Thank you very much, Mr. Chair.
Thank you, committee members.
What an honour it is to be here with you today on this traditional territory of the Algonquin peoples. We talked about this last night. Had it not been for all the ways in which settlers like me were welcomed to this land, we would not have succeeded individually or collectively.
As you mentioned, Mr. Chair, I have the great privilege of being accompanied by Mr. Ian McCowan.
As Minister for Democratic Institutions, I have a mandate to deliver on the government's commitment to strengthen the openness and fairness of our democratic institutions. This committee—your committee—plays an important role in delivering on this commitment. I sincerely believe that it can lead the way in elevating the tone and the conduct of how we represent ourselves in committees, in the House, and to our constituents, and how we deliberate on the issues that matter most to Canadians.
As part of my mandate, I have the lead role in all matters relating to the development and implementation of the process with respect to the Independent Advisory Board for Senate Appointments. Think of me as the custodian of the process. I can answer any questions you may have about its establishment, including the advisory board's terms of reference and the criteria being used to assess candidates.
The advisory board is an independent, arm's-length body. As such, I am not in a position to speak on their behalf.
As many of us agree, the Senate plays an important role in our democratic system; however, its legitimacy has suffered because of the partisan nature of the appointment system. It has become a place where political ties are often perceived as being more important than the best interests of Canadians. The new merit-based process to advise the Prime Minister on Senate appointments was designed to remove that partisan element and to help reinvigorate the Senate.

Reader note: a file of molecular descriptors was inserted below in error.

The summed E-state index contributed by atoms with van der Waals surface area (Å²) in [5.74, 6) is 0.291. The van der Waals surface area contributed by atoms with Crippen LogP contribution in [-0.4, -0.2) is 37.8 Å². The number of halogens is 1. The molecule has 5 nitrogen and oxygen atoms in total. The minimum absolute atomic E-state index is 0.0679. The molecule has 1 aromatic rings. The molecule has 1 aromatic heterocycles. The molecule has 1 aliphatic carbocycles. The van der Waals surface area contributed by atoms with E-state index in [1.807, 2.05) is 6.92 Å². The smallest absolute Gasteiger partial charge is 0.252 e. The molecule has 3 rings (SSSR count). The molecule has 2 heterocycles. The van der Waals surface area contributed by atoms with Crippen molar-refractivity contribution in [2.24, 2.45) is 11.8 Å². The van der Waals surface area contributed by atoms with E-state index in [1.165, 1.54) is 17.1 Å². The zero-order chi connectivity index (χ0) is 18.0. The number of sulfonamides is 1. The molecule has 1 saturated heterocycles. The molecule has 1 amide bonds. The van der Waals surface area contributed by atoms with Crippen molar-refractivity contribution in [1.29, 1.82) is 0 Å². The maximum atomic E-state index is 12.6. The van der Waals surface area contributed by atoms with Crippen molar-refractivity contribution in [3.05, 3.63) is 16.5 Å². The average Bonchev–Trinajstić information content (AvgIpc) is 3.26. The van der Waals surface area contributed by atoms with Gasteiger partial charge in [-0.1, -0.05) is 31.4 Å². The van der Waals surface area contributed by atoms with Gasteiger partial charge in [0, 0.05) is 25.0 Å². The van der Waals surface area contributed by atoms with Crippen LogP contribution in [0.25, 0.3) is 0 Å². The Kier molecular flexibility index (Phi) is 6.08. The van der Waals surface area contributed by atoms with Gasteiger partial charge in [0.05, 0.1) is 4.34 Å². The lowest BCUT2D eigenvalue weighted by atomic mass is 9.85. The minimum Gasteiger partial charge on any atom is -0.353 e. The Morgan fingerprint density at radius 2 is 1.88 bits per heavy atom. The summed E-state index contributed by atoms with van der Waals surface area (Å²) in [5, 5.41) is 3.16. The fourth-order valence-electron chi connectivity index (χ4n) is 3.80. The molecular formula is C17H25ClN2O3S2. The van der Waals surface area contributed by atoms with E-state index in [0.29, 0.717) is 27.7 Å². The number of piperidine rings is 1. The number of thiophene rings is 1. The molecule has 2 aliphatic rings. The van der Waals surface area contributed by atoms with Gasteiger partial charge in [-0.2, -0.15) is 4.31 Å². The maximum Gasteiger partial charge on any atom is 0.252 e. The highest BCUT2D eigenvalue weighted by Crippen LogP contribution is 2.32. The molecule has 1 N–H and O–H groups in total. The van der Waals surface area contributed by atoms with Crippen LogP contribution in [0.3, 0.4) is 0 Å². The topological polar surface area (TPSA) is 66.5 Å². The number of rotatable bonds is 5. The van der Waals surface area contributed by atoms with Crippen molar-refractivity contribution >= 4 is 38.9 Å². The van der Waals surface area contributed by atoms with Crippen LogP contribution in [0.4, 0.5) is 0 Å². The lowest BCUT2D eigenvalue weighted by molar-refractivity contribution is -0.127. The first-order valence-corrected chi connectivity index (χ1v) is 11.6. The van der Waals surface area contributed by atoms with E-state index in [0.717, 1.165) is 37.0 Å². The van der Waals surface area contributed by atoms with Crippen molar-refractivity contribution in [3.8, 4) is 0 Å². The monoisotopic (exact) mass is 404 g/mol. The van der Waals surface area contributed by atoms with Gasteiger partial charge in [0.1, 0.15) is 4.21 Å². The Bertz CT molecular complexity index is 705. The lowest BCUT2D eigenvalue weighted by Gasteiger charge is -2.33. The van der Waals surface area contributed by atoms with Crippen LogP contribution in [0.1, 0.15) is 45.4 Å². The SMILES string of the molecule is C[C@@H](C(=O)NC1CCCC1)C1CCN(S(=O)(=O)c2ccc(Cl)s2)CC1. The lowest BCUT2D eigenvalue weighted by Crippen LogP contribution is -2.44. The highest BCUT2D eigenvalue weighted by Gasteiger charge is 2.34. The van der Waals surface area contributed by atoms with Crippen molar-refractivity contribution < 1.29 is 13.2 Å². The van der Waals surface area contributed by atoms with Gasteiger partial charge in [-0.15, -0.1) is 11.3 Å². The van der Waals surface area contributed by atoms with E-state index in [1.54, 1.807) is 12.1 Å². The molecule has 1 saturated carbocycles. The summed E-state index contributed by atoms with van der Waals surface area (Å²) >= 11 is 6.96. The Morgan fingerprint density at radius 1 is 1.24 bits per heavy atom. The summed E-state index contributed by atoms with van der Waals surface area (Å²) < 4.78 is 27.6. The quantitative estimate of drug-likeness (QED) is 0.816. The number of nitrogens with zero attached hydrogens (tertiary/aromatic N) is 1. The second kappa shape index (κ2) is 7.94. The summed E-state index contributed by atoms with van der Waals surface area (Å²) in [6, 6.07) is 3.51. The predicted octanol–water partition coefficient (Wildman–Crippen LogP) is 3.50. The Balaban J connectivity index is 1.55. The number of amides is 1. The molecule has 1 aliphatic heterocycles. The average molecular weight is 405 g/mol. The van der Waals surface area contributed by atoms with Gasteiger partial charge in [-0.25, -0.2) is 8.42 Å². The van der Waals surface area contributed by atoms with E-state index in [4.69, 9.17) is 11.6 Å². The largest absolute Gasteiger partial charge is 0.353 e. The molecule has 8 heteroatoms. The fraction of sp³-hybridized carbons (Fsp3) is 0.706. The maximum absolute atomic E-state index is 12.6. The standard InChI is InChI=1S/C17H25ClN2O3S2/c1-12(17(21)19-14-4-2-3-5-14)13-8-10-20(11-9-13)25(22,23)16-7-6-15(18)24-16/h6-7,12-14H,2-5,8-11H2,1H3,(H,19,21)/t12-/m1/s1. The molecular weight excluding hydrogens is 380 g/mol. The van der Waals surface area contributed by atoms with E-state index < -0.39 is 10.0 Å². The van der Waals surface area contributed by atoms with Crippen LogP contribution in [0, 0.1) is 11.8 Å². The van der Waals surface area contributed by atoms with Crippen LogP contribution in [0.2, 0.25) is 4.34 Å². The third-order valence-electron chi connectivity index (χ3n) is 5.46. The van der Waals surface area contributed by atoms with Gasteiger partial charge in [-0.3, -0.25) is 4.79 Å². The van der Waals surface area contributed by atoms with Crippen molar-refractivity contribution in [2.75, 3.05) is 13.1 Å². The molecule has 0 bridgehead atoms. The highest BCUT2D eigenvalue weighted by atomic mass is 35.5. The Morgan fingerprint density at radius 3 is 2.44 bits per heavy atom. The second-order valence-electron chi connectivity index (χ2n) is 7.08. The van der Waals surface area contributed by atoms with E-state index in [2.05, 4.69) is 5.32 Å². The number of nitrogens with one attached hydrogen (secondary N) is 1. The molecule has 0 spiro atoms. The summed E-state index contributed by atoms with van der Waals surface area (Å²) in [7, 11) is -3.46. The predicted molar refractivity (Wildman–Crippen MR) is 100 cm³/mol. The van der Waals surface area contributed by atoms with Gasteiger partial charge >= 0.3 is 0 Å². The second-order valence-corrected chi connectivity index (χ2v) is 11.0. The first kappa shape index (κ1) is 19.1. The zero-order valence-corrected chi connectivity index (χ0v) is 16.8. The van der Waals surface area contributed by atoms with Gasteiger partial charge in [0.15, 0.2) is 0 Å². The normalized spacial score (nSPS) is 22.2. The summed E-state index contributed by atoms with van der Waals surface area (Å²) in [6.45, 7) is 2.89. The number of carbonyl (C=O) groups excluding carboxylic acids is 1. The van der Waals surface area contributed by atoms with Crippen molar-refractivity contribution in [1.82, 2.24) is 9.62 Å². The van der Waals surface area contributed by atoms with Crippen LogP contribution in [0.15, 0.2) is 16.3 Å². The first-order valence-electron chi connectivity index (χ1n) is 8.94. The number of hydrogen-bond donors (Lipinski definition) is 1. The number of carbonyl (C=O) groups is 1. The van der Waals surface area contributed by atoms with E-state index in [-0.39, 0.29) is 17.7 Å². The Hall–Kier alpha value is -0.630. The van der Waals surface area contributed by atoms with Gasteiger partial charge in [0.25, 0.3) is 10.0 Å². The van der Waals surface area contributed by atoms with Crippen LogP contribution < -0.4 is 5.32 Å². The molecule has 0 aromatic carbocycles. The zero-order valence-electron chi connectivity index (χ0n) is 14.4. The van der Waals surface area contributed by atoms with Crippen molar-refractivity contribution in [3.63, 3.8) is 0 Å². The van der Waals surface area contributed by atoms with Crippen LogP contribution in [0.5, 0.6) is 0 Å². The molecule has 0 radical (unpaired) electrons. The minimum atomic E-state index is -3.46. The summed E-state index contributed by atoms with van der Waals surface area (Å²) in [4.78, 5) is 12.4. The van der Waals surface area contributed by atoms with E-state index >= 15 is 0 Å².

Before getting into the details of the process, I think it's important to have an understanding of the four principles that reinforce its legitimacy and effectiveness.
First, the process recognizes the important role that the Senate has in providing sober second thought and regional representation, as well as representation for minorities. Second, the process respects the constitutional framework by maintaining the Governor General's power to appoint senators on the advice of the Prime Minister. Third, the process includes elements to promote transparency and accountability, including public merit-based criteria for Senate nominees, public terms of reference for the advisory board, and public reporting on the process itself. Fourth, the process is designed to select Senate nominees who can conduct themselves in an independent, non-partisan fashion.
Canadians have asked for change, yes, but they do not wish our government to enter into constitutional negotiations. This new process delivers on that. The government is also fully confident that the new process respects our constitutional framework.
The key component of the new process is the independent advisory board, which has a mandate to provide the Prime Minister with non-binding merit-based recommendations on Senate appointments. The advisory board consists of five members: a federal chair and two other permanent federal members, whom you have met, and two ad hoc provincial members from each of the provinces or the territories where vacancies exist.
You've met the chair of the advisory board, Ms. Huguette Labelle. She has been recognized many times for her senior leadership roles in public service, and her years of experience do provide her with a solid basis to meet the challenges of leading the advisory process. You may also be interested to know that she brings with her a depth of knowledge on matters related to transparency as past chair of Transparency International.
Professor Daniel Jutras and Dr. Indira Samarasekera have been here before.
All of the advisory board members are impressive. I could take all of the time we have here together talking about each one of them individually, but what I want to leave you with is the confidence that they represent a range of experiences, from all walks of life, whether it's education, constitutional law, science, medicine, or the arts.